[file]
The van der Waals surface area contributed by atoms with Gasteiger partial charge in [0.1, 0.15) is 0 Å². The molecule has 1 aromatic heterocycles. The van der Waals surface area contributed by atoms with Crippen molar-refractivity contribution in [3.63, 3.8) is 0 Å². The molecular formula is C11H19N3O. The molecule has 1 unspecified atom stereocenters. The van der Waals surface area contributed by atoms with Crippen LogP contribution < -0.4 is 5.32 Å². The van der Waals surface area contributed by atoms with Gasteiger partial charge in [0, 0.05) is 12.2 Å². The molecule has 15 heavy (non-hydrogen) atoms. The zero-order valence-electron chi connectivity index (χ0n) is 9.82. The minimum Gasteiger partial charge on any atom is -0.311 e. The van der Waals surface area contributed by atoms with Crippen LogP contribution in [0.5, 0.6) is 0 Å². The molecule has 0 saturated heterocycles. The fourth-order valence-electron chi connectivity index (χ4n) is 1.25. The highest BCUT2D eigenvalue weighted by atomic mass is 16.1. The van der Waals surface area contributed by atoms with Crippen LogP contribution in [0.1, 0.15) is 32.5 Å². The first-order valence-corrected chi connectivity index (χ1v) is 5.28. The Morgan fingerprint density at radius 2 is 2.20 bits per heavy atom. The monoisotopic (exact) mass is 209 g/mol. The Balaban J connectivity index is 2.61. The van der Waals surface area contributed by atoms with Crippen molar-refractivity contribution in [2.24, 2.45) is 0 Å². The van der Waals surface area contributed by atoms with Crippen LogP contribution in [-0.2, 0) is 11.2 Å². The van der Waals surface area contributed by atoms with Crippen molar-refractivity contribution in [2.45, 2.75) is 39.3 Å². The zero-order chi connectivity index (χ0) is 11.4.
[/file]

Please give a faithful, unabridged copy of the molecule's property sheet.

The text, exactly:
The van der Waals surface area contributed by atoms with Gasteiger partial charge in [0.1, 0.15) is 0 Å². The molecule has 1 aromatic heterocycles. The van der Waals surface area contributed by atoms with Crippen molar-refractivity contribution in [3.63, 3.8) is 0 Å². The molecular formula is C11H19N3O. The molecule has 1 unspecified atom stereocenters. The van der Waals surface area contributed by atoms with Crippen LogP contribution < -0.4 is 5.32 Å². The van der Waals surface area contributed by atoms with Gasteiger partial charge in [0, 0.05) is 12.2 Å². The molecule has 15 heavy (non-hydrogen) atoms. The zero-order valence-electron chi connectivity index (χ0n) is 9.82. The minimum Gasteiger partial charge on any atom is -0.311 e. The van der Waals surface area contributed by atoms with Crippen LogP contribution in [0.5, 0.6) is 0 Å². The molecule has 0 saturated heterocycles. The fourth-order valence-electron chi connectivity index (χ4n) is 1.25. The highest BCUT2D eigenvalue weighted by atomic mass is 16.1. The van der Waals surface area contributed by atoms with Crippen LogP contribution in [0.1, 0.15) is 32.5 Å². The first-order valence-corrected chi connectivity index (χ1v) is 5.28. The Morgan fingerprint density at radius 2 is 2.20 bits per heavy atom. The monoisotopic (exact) mass is 209 g/mol. The Balaban J connectivity index is 2.61. The van der Waals surface area contributed by atoms with Crippen molar-refractivity contribution in [2.24, 2.45) is 0 Å². The van der Waals surface area contributed by atoms with Crippen LogP contribution in [-0.2, 0) is 11.2 Å². The van der Waals surface area contributed by atoms with Crippen molar-refractivity contribution in [2.45, 2.75) is 39.3 Å². The zero-order chi connectivity index (χ0) is 11.4.